In Autotronic, 456 N.Y.S.2d 504, the plaintiff-employee alleged that the insured was liable for negligently building the service station, while the actual polluting activity was the day-to-day operation of the service station.Summary of this case from Park-Ohio Industries, v. Home Indem, Co.
November 10, 1982
Appeal from the Supreme Court, Essex County, EDMUND L. SHEA, J.
Carter, Conboy, Bardwell, Case Blackmore ( Dianne Bresee Mayberger of counsel), for Aetna Life and Casualty, appellant.
Lewis, Bell Niles ( John L. Bell of counsel), for Maryland Casualty Co., appellant.
Fitzpatrick, Bennett, Trombley Lennon, P.C. ( Edward J. Trombley of counsel), for respondent.
Plaintiff designed, manufactured, constructed and installed a self-service gasoline filling station in Lake Placid, New York, for Schmidt Sales, Inc. The installation was completed in the spring of 1971 and the station was thereafter operated by Schmidt Sales, Inc. On December 2, 1977, one Kathryn Jones, an employee of Schmidt Sales, Inc. from June, 1971 to January, 1976, commenced an action against plaintiff, alleging that, as a result of plaintiff's negligence and breach of warranties in the equipment, design and construction of the filling station, she had sustained serious permanent injuries due to exposure to toxic substances in the leaded gasoline sold at the station. The Jones action was commenced by the service of the summons alone, with the complaint being served in June, 1978.
Plaintiff's general liability insurance carrier at the time the action was commenced was defendant Maryland Casualty Company (Maryland), whose policy had been in effect since January 1, 1975. Prior thereto, defendant Aetna Life and Casualty (Aetna) had provided plaintiff with general liability insurance. Plaintiff promptly notified Maryland of the action, and Maryland, through its attorneys, initially appeared on behalf of plaintiff. After receiving the complaint, however, Maryland disclaimed upon the basis of an exclusion in its policy and upon the ground that the injuries forming the basis for the Jones action occurred before the effective date of the policy issued by Maryland. Aetna received notice of the Jones action in August, 1978 and thereafter disclaimed on the basis of the same exclusion as that asserted by Maryland, and upon the ground that plaintiff had failed to give Aetna prompt notice of the action.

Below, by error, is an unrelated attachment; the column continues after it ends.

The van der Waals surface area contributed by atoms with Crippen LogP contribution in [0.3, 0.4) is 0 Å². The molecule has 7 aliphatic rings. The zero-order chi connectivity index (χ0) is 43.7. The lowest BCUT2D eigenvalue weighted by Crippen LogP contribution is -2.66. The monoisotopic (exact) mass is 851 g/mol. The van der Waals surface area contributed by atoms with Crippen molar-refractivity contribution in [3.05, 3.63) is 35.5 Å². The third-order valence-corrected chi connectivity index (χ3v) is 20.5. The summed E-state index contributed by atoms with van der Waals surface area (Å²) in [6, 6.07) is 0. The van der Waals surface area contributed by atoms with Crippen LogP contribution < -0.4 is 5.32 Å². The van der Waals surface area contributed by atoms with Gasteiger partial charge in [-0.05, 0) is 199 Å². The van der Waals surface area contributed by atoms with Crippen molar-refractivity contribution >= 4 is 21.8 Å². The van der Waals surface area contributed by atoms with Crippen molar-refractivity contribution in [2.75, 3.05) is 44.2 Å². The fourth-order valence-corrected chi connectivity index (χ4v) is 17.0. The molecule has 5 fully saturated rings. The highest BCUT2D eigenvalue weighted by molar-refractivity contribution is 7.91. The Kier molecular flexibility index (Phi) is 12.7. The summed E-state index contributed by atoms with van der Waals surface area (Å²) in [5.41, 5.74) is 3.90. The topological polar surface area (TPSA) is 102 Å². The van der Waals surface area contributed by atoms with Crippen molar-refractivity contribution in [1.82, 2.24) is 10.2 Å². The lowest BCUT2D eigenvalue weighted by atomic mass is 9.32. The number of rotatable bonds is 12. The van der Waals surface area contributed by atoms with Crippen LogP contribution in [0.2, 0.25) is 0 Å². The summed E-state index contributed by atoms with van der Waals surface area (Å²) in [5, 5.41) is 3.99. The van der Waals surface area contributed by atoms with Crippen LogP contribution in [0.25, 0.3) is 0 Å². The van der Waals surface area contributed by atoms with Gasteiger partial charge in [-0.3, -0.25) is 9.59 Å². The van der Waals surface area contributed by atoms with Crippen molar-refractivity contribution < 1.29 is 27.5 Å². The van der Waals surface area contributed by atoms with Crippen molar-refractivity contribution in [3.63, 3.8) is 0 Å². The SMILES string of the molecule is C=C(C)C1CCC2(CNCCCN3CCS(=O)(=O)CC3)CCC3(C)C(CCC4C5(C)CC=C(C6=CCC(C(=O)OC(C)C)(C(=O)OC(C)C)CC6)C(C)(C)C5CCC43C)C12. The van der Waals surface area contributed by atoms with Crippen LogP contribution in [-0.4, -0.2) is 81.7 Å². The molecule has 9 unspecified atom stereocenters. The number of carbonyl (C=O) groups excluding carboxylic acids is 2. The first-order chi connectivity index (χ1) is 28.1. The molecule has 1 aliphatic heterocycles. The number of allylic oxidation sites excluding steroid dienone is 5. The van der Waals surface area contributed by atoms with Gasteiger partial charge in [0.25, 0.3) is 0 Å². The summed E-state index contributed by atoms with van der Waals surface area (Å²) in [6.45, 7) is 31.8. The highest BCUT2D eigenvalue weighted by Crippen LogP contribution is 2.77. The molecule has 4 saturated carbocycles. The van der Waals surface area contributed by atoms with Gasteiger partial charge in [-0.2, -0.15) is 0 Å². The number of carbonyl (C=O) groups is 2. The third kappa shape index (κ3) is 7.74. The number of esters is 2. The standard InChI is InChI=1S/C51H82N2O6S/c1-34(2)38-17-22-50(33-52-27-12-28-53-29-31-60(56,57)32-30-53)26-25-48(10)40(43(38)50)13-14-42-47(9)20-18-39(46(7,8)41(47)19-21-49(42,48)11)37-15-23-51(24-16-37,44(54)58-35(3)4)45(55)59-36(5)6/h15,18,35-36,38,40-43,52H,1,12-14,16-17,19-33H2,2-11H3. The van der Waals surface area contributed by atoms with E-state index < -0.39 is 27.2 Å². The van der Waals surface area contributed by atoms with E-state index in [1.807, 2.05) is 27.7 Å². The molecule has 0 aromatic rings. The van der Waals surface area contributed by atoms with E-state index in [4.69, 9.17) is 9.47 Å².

Plaintiff commenced the instant action, seeking a declaratory judgment declaring that both Maryland and Aetna are obligated to defend plaintiff in the Jones action. Defendants moved for summary judgment and plaintiff cross-moved for similar relief, alleging that the exclusion relied on by both defendants was inapplicable and that they should be estopped from disclaiming by virtue of their delay in so doing. Special Term denied defendants' motions and granted plaintiff's cross motion. These appeals ensued.
The exclusion relied upon by defendants is required by subdivisions 13 and 14 of section 46 Ins. of the Insurance Law, and excludes from coverage "bodily injury or property damage arising out of the discharge, dispersal, release or escape of smoke, vapors, soot, fumes, acids, alkalis, toxic chemicals, liquids or gases, waste materials or other irritants, contaminants or pollutants into or upon land, the atmosphere or any water course or body of water, but this exclusion does not apply if such discharge, dispersal, release or escape is sudden and accidental".